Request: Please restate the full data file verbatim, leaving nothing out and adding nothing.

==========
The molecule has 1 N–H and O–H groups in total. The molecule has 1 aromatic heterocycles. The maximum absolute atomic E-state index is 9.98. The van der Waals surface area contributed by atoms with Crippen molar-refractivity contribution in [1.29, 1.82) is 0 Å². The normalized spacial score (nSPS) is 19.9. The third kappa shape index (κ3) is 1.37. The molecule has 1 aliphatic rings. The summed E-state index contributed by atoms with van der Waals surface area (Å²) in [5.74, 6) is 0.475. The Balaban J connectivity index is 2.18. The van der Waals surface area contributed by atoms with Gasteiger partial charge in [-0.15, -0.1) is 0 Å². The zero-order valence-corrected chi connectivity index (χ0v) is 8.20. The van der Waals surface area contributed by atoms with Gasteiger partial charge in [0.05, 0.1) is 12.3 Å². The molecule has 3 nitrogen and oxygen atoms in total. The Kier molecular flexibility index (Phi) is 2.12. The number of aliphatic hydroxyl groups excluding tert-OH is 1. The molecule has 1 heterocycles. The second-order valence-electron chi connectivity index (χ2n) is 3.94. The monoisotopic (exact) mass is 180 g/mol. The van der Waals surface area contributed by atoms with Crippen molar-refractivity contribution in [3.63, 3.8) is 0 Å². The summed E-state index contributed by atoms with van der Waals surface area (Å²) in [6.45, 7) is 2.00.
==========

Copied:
The molecule has 1 N–H and O–H groups in total. The molecule has 1 aromatic heterocycles. The maximum absolute atomic E-state index is 9.98. The van der Waals surface area contributed by atoms with Crippen molar-refractivity contribution in [1.29, 1.82) is 0 Å². The normalized spacial score (nSPS) is 19.9. The third kappa shape index (κ3) is 1.37. The molecule has 1 aliphatic rings. The summed E-state index contributed by atoms with van der Waals surface area (Å²) in [5.74, 6) is 0.475. The Balaban J connectivity index is 2.18. The van der Waals surface area contributed by atoms with Gasteiger partial charge in [-0.15, -0.1) is 0 Å². The zero-order valence-corrected chi connectivity index (χ0v) is 8.20. The van der Waals surface area contributed by atoms with Gasteiger partial charge in [0.05, 0.1) is 12.3 Å². The molecule has 3 nitrogen and oxygen atoms in total. The Kier molecular flexibility index (Phi) is 2.12. The number of aliphatic hydroxyl groups excluding tert-OH is 1. The molecule has 1 heterocycles. The second-order valence-electron chi connectivity index (χ2n) is 3.94. The monoisotopic (exact) mass is 180 g/mol. The van der Waals surface area contributed by atoms with Crippen molar-refractivity contribution in [3.63, 3.8) is 0 Å². The summed E-state index contributed by atoms with van der Waals surface area (Å²) in [6.45, 7) is 2.00.